The perturbation of GABA in autism can lead to neuropathological changes at a cellular level that resides in a particular circuit within the brain. The main components governing GABAergic neurotransmission lies in its two isoforms of synthesizing enzyme- glutamic acid decarboxylase (GAD), which are GAD65 and GAD67. GAD is the precursor through which GABA transmission is carried out. Results from our study implies that an in vivo cerebellar circuit of cell-type specific afferent-efferent network leads to a GABA neuropathological mechanism in autism that are likewise compensated through the same circuitry via GAD through neuroplasticity (Yip et al., 2007, 2008, 2009; Blatt et al., 2010).
The next step is to extend the study GABA dysregulation to behavior. An autistic child often finds informational input, particularly sensory data, overwhelming. Autistic children have stated that they feel as if the physical world is too difficult or confusing to handle sometimes. In short, their comfort zone is disrupted. Since one of the major brain centers of sensory information processing is located in the cerebellar circuitry, its study is beneficial in order to identify the source of their confusion. Furthermore, it is necessary to correlate the child’s brain function within one’s natural environment (i.e., home, schools, clinician's office) as they relate various activity states such as resting, performing a mental task, and being subjected through a bombardment of sensory input that surrounds an autistic child on a daily basis. The authors propose that through a non-invasive portable method of testing one’s brain function in the child's natural environment (i.e., in situ) such as the electroencephalography (EEG) technologies, the field of autism research and treatment could be further enhanced.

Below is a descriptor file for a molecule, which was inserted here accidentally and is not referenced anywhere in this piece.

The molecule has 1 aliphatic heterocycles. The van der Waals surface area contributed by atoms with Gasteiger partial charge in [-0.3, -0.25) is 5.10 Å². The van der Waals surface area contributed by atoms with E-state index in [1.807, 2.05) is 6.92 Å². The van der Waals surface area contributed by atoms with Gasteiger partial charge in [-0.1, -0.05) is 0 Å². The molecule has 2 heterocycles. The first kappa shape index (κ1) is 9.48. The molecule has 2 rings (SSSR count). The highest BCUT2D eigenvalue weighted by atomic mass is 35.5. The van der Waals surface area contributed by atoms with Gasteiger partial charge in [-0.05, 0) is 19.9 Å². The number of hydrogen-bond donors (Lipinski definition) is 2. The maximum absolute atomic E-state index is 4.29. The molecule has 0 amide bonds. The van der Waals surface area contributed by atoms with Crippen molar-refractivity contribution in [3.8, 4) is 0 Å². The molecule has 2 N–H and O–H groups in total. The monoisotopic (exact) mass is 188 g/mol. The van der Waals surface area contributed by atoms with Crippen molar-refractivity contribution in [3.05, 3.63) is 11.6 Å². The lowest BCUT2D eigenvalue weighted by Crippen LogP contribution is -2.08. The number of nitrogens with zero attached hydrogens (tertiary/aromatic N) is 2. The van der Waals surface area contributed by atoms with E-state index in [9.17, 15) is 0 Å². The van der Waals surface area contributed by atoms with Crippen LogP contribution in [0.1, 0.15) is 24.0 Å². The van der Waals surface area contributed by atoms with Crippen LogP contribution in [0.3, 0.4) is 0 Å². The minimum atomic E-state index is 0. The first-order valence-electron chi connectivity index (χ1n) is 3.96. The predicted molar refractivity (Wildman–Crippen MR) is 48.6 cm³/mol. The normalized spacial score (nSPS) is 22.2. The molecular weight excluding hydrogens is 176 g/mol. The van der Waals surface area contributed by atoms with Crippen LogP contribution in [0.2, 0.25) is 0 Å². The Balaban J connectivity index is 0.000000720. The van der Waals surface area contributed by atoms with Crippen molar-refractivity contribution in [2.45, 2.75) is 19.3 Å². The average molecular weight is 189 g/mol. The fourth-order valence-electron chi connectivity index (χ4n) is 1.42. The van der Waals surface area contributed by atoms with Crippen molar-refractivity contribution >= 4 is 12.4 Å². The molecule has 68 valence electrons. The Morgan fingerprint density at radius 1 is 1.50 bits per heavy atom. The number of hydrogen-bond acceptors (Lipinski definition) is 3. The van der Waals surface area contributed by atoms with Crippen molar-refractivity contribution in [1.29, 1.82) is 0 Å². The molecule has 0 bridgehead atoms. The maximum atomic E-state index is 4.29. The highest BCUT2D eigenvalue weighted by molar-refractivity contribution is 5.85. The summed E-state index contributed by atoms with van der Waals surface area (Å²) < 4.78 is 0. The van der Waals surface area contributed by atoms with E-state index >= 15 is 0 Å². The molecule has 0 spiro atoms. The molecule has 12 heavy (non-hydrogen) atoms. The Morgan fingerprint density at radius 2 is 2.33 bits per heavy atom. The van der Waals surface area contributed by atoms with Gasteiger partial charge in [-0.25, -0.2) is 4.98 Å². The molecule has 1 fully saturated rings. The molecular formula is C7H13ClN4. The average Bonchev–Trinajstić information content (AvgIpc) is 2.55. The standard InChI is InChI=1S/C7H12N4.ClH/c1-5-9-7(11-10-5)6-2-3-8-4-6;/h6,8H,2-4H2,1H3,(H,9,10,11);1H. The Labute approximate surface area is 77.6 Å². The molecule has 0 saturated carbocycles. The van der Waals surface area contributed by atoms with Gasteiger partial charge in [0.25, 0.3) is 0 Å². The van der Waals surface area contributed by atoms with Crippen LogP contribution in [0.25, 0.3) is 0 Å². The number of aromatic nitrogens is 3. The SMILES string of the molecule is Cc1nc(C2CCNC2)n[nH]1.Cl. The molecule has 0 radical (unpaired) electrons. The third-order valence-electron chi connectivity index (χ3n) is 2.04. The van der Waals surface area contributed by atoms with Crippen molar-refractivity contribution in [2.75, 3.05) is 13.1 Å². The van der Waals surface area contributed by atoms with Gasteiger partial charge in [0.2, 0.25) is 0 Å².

3. Physiological regulation requires glutamic acid decarboxylase synthesis
GABA is a bountiful inhibitory amino acid neurotransmitter catalyzed by the enzymatic action of GAD from glutamate. GAD activity is altered in many disease states such as stiff-person syndrome (Meinck et al., 2002), epilepsy (Vianello et al., 2002), and Parkinson’s disease (Guridi et al., 1996).
GAD exists as two isoforms encoded by GAD65 and GAD67 that exist in mammals and are highly conserved. GAD67 is acted upon by coenzyme pyridoxal-5’-phosphate (Martin et al., 1991; Martin and Rimvall, 1993) for the synthesis of GABA via ribonucleic acid (RNA) regulation whereas GAD65 is constituitively expressed by a promoter regulated by coenzyme-saturation (Rimvall et al., 1993). GAD65 is considered to be mainly involved in regulated GABA synthesis. These two GAD isoforms presumably originated in vertebrates following gene duplication approximately 450 million years ago before the emergence of sharks and rays (Lariviere et al., 2002) and differ in subcellular distribution and have different roles in the regulation of GABA. The relative amounts of the isoforms expressed may reflect the functional adaptations of that particular cell. There is a third novel form of GAD, GAD3, that has been shown in certain fish species: Coryphaenoides artmatus, the deep sear armed grenadier, and Carassius auratus, the gold fish (Lariviere et al., 2002).